Posted by WPDR on July 29, 2009 at 06:26:37:
Former owner of Portage radio stations dies
By Jen McCoy, Daily Register
Ed Kramer loved baseball and watched his final game on Monday before he died.
"He watched a (Milwaukee) Brewer game at the end, and then he passed away very, very quietly," said his wife, Bev Kramer. He was 71 years old.
Kramer owned and operated WPDR and WDDC in Portage from 1974 until 2003. He also had success with his Kramer FunTours, which operated from 1975 to August 2008.
Kramer battled Amyotrophic lateral sclerosis (ALS), also called "Lou Gehrig's Disease." Although Kramer's death was peaceful, Bev said, the last four months of his life were anything but serene.
"Basically, he could do nothing for himself. He couldn't even turn over," Bev said.
ALS is a progressive neurodegenerative disease that affects nerve cells in the brain and the spinal cord. Motor neurons reach from the brain to the spinal cord and from the spinal cord to the muscles throughout the body. The progressive degeneration of the motor neurons in ALS patients eventually leads to their death. When the motor neurons die, the ability of the brain to initiate and control muscle movement is lost. With voluntary muscle action progressively affected, patients in the later stages of the disease sometimes become completely paralyzed, according to the ALS Association.
Dave Magnum was a radio station associate of Kramer's. He also owns Magnum Communications.
"Governor Thompson used to do a question and answer session every year at the Wisconsin Broadcaster's Association winter meeting. Ed, without fail, always had a question, and, doggone it, he expected an answer!" Magnum wrote in an e-mail on Tuesday.
Suzi Yencheski worked as a reporter for WPDR from 1999 to 2002.
"He was a really savvy businessman. He truly felt that the radio station played an integral role in the community as a public service. He put his heart and soul into that place, and that's what he did with everything he was involved in. He didn't believe in a half-hearted approach to anything," Yencheski said.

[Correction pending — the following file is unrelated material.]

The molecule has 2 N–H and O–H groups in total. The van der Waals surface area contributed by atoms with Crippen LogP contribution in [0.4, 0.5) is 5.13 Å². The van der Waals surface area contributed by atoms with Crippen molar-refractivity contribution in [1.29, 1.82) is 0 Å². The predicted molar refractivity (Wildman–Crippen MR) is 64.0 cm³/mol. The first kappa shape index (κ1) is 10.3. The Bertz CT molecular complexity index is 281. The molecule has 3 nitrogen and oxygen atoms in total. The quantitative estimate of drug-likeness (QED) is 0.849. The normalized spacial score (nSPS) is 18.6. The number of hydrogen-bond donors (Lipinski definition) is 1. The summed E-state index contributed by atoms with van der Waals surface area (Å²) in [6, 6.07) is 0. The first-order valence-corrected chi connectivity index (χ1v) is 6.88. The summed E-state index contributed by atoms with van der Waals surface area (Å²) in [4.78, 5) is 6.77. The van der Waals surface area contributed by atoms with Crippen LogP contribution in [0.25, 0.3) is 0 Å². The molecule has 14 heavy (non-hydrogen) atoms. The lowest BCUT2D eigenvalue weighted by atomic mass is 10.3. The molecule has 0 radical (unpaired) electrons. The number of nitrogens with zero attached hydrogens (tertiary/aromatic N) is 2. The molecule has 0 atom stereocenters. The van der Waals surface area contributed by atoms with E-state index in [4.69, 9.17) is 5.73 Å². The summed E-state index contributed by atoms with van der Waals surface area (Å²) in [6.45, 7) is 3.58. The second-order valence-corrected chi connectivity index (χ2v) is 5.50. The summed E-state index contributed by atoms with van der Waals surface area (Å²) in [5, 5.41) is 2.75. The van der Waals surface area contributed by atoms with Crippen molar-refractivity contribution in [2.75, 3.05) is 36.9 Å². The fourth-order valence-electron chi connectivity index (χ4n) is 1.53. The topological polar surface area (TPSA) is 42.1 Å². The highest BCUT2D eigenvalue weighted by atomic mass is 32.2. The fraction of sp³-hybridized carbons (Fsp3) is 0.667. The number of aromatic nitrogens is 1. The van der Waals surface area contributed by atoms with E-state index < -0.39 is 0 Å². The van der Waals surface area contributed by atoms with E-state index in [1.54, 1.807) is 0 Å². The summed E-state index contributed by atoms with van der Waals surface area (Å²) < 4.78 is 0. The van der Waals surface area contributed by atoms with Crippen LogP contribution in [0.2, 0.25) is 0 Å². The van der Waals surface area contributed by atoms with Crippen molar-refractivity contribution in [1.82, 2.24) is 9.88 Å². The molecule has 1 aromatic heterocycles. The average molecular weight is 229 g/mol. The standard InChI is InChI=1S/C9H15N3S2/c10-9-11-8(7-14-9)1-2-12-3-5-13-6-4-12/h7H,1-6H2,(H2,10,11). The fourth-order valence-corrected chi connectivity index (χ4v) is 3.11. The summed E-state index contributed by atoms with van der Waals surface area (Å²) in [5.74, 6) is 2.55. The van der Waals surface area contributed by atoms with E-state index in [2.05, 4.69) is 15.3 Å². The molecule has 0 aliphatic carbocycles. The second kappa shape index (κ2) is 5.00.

Kramer's work ethic had a strong influence on many of his former employees, she said.
At this time last year the effects of the disease were noticeable, Bev said, but even with coordination and speech problems he still took a full load of tourists to West Virginia.
"There were so many people that wanted one last trip with Ed," Bev said. "He was a very smart man who had a lot of geography and history in his own mental computer. He knew a lot about this country and wanted to share that with people."
In the past few months, Kramer tried to communicate by writing notes, Bev said, but they were not always legible. However, on Monday night before he died, Kramer was clear about what he needed.
"He wrote us a very legible note for our caregiver, and it said, 'Socks off.' He wrote that at five (minutes) to 10, and we think he passed away at 10," Bev said.
Visitation for Kramer will be from 4 p.m. to 8 p.m., on Friday at Portage United Methodist Church. Funeral services will be at 11 a.m. on Saturday at the church.
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